Bailout Bill Gives Go Ahead to Questionable Foreclosure Fees « The Washington Independent
That change in federal law to allow bankruptcy judges to modify mortgages in foreclosure isn’t going to make it into the $700-billion bailout bill, disappointing community and housing groups that pushed for it.
On Friday, Georgetown University credit expert Adam Levitin argued on TWI that the change would be the best way to help homeowners in any rescue of the financial system. But the lending industry has long opposed it, and Congress always has taken their side. Even in a bill that spends taxpayer money to bail lenders out, they still get their way — at least as the latest version now stands.
The lending industry contends the change would only add to the costs of foreclosure and would increase mortgate rates for everyone.
But last week, Levitin told me another reason the industry might not want the change. As foreclosures have increased, the industry has come under greater scrutiny for the fees it packs on to the loans of borrowers with foreclosed homes in bankruptcy.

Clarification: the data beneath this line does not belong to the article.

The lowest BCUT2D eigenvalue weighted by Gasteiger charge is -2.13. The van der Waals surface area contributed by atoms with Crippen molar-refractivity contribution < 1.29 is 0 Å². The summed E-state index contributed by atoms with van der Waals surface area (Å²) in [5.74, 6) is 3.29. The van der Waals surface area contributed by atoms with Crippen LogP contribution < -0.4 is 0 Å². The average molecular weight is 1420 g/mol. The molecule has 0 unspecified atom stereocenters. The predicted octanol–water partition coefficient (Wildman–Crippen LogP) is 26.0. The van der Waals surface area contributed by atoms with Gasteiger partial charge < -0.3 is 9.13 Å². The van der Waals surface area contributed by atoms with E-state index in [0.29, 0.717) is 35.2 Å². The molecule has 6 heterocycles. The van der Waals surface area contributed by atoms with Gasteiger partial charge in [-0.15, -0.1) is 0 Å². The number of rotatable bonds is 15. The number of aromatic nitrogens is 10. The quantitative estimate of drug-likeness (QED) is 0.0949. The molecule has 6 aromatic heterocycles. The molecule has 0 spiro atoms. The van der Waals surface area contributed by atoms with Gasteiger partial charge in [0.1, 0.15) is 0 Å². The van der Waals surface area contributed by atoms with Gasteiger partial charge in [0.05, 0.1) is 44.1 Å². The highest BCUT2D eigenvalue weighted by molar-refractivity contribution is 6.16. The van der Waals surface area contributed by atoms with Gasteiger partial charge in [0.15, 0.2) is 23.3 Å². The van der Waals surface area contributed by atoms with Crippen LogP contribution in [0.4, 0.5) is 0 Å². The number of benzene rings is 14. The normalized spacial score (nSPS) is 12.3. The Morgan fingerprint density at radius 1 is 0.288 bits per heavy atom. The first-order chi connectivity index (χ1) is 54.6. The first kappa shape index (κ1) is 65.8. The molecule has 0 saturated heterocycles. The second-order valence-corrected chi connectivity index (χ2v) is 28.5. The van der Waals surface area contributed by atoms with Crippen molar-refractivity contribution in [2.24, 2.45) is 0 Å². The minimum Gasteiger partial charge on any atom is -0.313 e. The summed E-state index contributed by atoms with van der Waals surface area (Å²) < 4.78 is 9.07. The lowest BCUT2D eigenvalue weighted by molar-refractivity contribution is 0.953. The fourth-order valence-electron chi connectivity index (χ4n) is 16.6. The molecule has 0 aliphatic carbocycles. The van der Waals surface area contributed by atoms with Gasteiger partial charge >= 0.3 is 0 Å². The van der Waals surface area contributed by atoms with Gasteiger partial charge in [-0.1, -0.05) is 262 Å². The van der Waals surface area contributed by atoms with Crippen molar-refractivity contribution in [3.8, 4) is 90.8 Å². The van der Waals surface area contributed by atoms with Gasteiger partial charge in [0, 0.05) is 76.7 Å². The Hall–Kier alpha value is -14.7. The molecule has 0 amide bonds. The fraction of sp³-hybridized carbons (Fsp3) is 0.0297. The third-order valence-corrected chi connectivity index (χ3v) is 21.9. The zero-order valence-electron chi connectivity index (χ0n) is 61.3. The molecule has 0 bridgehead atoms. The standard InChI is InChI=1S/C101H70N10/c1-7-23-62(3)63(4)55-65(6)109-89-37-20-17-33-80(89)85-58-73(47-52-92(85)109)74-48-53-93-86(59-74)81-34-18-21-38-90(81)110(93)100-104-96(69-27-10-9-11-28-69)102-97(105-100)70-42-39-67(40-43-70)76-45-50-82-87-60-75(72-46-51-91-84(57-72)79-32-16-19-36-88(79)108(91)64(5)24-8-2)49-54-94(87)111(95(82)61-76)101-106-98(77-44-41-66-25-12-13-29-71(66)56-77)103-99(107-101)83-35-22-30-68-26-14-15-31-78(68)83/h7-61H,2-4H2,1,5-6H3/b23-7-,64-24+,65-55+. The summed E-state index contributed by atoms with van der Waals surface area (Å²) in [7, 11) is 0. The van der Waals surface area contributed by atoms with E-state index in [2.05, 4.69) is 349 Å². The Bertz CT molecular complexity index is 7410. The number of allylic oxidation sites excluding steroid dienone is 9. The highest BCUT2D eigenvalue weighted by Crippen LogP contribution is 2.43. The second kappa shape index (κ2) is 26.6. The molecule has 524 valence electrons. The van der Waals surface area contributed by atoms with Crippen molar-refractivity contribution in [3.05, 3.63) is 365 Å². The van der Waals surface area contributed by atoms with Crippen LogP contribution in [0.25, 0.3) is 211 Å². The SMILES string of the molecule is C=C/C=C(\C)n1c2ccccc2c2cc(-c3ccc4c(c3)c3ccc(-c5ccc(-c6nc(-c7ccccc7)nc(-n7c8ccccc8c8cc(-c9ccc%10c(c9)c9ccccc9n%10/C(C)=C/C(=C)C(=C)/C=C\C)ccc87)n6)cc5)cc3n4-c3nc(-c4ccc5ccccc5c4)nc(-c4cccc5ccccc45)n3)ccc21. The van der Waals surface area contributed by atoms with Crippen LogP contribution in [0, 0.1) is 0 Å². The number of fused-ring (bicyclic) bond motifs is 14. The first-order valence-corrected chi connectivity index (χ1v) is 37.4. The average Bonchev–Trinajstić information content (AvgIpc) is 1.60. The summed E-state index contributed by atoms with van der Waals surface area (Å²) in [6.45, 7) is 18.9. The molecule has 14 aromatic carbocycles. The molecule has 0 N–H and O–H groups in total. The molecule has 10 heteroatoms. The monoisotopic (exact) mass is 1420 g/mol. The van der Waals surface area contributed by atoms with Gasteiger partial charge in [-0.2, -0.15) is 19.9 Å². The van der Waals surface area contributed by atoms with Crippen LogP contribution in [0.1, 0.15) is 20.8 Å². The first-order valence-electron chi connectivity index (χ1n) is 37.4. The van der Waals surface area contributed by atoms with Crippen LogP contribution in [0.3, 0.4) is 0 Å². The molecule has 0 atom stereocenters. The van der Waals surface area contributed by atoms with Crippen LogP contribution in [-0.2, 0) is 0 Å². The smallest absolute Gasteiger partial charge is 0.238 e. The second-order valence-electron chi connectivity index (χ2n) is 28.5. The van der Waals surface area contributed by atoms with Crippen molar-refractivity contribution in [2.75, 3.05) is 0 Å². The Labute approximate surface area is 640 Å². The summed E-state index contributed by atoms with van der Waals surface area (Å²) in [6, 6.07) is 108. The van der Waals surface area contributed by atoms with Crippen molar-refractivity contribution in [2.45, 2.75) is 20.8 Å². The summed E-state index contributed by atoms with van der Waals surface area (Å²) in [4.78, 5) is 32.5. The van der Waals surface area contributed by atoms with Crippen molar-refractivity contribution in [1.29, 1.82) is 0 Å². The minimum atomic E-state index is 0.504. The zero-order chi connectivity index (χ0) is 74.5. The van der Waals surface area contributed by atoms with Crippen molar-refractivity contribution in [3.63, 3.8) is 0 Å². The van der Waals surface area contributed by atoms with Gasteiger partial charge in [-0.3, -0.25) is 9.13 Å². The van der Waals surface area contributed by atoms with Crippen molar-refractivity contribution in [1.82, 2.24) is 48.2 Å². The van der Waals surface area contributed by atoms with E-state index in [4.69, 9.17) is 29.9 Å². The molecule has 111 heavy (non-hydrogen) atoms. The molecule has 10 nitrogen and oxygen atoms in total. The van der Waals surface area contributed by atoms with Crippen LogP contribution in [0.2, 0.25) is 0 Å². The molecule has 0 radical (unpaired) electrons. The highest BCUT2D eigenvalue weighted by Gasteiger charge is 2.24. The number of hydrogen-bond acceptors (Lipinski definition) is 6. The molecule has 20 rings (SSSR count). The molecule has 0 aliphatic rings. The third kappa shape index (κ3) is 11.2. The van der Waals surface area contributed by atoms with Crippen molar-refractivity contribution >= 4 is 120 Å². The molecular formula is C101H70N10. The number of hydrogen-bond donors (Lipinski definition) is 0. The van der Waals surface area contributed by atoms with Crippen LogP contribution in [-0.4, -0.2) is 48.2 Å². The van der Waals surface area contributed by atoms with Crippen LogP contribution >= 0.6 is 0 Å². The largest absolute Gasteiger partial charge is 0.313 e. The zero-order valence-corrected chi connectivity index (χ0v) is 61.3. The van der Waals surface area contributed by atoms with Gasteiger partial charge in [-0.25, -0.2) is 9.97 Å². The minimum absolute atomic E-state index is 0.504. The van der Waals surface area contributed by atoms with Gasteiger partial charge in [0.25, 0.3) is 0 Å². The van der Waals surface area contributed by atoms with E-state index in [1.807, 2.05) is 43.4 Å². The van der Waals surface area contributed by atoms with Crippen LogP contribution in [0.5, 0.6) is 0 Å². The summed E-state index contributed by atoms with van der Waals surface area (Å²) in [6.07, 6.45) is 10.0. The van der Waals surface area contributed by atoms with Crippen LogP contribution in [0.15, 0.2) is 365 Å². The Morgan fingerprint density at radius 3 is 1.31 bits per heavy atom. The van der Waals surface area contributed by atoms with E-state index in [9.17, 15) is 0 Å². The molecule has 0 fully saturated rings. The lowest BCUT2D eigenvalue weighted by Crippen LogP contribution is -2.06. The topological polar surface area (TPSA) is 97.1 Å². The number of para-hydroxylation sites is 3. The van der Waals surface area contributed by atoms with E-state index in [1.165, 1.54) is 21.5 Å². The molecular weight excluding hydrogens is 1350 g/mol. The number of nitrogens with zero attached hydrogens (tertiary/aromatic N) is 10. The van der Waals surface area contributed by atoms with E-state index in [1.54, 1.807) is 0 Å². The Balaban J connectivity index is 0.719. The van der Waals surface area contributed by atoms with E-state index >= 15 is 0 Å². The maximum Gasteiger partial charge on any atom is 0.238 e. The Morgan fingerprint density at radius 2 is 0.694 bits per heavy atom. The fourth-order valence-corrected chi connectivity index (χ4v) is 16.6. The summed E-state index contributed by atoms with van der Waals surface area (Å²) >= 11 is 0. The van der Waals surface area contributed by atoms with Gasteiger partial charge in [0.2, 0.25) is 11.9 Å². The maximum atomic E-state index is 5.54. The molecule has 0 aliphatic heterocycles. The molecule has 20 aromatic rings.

Apparently, while no one was looking, the industry has regularly added all sorts of unnecessary, and even illegal, fees to a bankrupt borrower’s balance — leading to claims that banks and servicers are taking advantage of people who filed Chapter 13 bankruptcies to try to save their homes.
One study found that questionable fees were added to half of all mortgage loans of borrowers in bankruptcy. In one case now under investigation, Wells Fargo added a total of $24,000 in fees to a borrower’s loan.
Levitin said that in Jefferson Parish, La., a lender charged a $250 inspection fee on one loan. The trouble was, the house was underwater. Not the loan, the actual house. Yet the lender still charged for an inspection.
Lenders might not have wanted judges modifying loans in bankruptcy not just because of the extra cost, but because of the additional scrutiny, Levitin said. Those judges might have taken a closer look at fees being charged and could have put an end to that gravy train.
But now that the measure isn’t going to make it in the bailout bill, it looks like lenders don’t have to worry about someone looking over their shoulders in bankruptcy court.